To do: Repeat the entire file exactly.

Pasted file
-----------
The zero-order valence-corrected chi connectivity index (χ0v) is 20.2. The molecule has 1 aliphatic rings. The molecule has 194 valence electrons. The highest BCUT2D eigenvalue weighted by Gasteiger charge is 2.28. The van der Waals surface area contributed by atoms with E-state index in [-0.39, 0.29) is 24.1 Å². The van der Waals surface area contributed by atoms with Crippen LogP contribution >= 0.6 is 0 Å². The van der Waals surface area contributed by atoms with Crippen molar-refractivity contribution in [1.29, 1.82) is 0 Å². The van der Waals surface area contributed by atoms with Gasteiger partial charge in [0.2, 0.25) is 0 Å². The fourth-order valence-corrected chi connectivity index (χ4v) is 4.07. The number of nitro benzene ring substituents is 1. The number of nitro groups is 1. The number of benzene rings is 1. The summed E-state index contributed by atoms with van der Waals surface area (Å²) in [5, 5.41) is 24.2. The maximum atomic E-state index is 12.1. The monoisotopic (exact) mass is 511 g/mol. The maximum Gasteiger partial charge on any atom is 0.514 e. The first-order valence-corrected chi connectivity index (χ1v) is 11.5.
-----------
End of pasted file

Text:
The zero-order valence-corrected chi connectivity index (χ0v) is 20.2. The molecule has 1 aliphatic rings. The molecule has 194 valence electrons. The highest BCUT2D eigenvalue weighted by Gasteiger charge is 2.28. The van der Waals surface area contributed by atoms with E-state index in [-0.39, 0.29) is 24.1 Å². The van der Waals surface area contributed by atoms with Crippen LogP contribution >= 0.6 is 0 Å². The van der Waals surface area contributed by atoms with Crippen molar-refractivity contribution in [1.29, 1.82) is 0 Å². The van der Waals surface area contributed by atoms with Gasteiger partial charge in [0.2, 0.25) is 0 Å². The fourth-order valence-corrected chi connectivity index (χ4v) is 4.07. The number of nitro benzene ring substituents is 1. The number of nitro groups is 1. The number of benzene rings is 1. The summed E-state index contributed by atoms with van der Waals surface area (Å²) in [5, 5.41) is 24.2. The maximum atomic E-state index is 12.1. The monoisotopic (exact) mass is 511 g/mol. The maximum Gasteiger partial charge on any atom is 0.514 e. The first-order valence-corrected chi connectivity index (χ1v) is 11.5.